Changes in metabolism with age

Changes in metabolism with age

The liver is one of the major routes of drug elimination. There are several changes that can occur with advanced age that may affect drug metabolism:

(1) Liver mass decreases

(2) Hepatic blood flow decreases

         (Both liver mass and blood flow
             decrease about 40%)

(3) Decreased first pass metabolism

(4) Phase I metabolic reactions decline.
     (a) Hydroxylation (phenytoin)
     (b) Dealkylation (benzodiazepines)
     (c) Sulfide oxidation (chlorpromazine)
     (d) Hydrolysis (aspirin)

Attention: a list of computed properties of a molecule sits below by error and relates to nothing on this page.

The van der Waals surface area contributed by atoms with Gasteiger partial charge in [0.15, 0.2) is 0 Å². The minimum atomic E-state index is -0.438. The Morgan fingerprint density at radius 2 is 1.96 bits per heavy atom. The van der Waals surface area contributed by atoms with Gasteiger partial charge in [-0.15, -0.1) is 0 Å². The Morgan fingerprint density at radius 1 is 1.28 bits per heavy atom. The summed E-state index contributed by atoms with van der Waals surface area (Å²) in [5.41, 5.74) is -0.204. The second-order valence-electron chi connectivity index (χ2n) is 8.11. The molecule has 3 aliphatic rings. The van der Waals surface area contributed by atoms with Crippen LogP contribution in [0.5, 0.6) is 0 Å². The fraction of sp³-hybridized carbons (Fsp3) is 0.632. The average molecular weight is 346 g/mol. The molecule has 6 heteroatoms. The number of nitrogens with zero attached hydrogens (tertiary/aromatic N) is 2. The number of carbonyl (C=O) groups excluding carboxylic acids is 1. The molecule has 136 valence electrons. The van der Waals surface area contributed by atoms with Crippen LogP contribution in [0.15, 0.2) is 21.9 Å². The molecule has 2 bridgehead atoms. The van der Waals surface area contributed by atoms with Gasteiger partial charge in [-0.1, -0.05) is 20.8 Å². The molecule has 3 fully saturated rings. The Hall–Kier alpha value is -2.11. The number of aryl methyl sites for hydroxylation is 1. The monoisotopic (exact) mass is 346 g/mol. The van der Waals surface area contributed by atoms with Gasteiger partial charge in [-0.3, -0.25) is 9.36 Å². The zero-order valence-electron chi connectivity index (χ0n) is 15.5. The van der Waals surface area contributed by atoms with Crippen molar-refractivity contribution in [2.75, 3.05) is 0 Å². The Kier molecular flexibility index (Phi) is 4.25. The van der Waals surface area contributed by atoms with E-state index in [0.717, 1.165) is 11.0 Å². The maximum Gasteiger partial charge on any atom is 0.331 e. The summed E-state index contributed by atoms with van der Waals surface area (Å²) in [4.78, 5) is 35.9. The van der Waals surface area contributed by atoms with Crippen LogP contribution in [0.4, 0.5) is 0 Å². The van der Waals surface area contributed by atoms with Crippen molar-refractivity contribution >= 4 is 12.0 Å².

(e) Nitro reduction (chloramphenicol)

These changes influence the pharmacokinetics of numerous agents used by the elderly. Drugs with a high intrinsic clearance (eg propranolol) have hepatic blood flow as a rate-limiting step. Such drugs would have an increased bioavailability when both hepatic blood flow and extraction are diminished. Therefore, drugs with a high bioavailability such as antiarrhythmics should be administered at the lowest recommended doses and monitored carefully.

Other factors such as polypharmacy, alcohol use, smoking etc may influence metabolism more significantly than age alone.

[Agents known to have decreased hepatic clearance in the elderly]: acetaminophen, antiarrhymics, anticonvulsants, antidepressants, antipsychotics, benzodiazepines, indomethacin, theophylline, warfarin, some beta blockers.


Geriatric issues

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